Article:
Watch out for basis risk – CLSA’s Johnson

Australian lenders are facing such risk amid subdued credit growth outside of the real estate sector, says the regional head of bank research at CLSA.

Australian lenders are facing basis risk amid the shortage of bank deposits and variable rate loans, according to bank analysts at CLSA, a Hong Kong-headquartered investment group.

Brian Johnson, the Sydney-based regional head of bank research at CLSA, told Private Debt Investor that Australian banks are exposed to basis risk when hedging long-positioned USD-denominated debt against short-positioned Australian dollar-based assets.

Basis risk is the financial risk that arises from offsetting investments in a hedging strategy which creates the potential for excess gains or losses. The reason why basis risk matters to lenders is because of the implications for liquidity, the bank analysts observed.

Speaking to Johnson at CLSA Investors’ Forum 2018 held in Hong Kong about the reasons why banks are facing basis risk in residential lending, he explained: “[Because the] Australian debt market is not deep enough to fund an A$1.7 trillion-sized mortgage.”

In fact, Reserve Bank of Australia, the central bank, stated in its annual report published on 20 September that the total value of housing loans in Australia was sized at A$1.64 trillion during 2017 and 2018.

Two private credit managers with a presence in Australia also agreed with Johnson that the country’s capital market is not large enough to service the residential loan issuance.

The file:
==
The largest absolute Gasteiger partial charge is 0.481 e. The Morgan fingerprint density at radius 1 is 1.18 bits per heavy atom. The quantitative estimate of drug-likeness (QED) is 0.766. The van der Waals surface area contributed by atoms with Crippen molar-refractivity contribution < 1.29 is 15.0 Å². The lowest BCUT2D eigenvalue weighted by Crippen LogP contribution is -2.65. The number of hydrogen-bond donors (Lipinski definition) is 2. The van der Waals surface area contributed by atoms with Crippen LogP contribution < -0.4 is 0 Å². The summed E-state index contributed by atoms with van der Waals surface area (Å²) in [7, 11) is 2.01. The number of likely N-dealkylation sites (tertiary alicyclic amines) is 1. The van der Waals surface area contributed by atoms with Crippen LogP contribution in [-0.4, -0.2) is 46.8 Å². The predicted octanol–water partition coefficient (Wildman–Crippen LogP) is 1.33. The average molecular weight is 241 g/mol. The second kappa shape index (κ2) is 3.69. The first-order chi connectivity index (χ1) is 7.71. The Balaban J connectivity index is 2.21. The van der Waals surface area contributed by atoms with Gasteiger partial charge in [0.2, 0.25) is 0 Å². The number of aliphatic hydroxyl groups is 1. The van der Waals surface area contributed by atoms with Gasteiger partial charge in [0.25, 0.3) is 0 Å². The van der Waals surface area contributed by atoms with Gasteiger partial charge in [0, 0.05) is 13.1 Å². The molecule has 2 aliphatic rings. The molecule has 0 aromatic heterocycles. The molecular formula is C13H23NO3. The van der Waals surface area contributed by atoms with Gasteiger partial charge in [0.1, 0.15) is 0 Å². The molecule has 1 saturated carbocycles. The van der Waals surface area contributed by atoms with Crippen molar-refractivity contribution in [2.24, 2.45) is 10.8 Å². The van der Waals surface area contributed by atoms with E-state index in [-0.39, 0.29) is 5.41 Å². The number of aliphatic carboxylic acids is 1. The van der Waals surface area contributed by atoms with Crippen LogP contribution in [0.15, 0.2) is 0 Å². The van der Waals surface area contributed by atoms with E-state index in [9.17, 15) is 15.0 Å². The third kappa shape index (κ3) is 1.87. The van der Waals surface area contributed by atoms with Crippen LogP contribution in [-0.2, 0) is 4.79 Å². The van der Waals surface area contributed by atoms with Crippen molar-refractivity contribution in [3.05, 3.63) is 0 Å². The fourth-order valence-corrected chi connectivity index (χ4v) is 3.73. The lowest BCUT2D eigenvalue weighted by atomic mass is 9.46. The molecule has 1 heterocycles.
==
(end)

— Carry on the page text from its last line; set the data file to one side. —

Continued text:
Among others, international banks and private credit managers are the main participants in this real estate lending segment, Martin Priestley, a Sydney-based head of debt for Asia Pacific at TH Real Estate, told PDI, in a separate interview.

On the corporate credit side, CLSA’s bank analysts suggest that most of the growth in bank deposits has come from corporates. In other words, corporate treasurers could find a way to finance businesses by either liquidating the existing assets or running down bank deposits.

Although CLSA’s analysis shows a slowdown in capital expenditure among Australian corporates, financial officers from these corporates can also borrow short-term in the London Interbank Offered Rate (LIBOR) market, or in the 90-day bank bill market.

However, Johnson points out that there is illiquidity risk when using swap for 90-day bank notes against five-year term loans. “In Australia, here is the problem,” he said.

Considering one of the characteristics of the Australian capital market, which is relying on offshore funding, if US dollars appreciate in value against Australian dollars, those who funded local mortgages in US dollars will have to service the debt with more cash.

This liquidity crunch would also cause a higher demand for monetary easing. According to Katherine Leong, a senior analyst in the domestic markets department at the Reserve Bank of Australia speaking publicly on 11 April, if demand for cash or exchange settlement balances were to increase, the Reserve Bank would respond by increasing the supply of cash as well, to keep that cash rate near the target.

As the bank bills mature in 90 days, those who keep hedging these instruments for cash every maturity date using the index swap are exposed to basis risk, according to Johnson. “It just saves you for 90 days, but it does not save you for the long-run,” he said.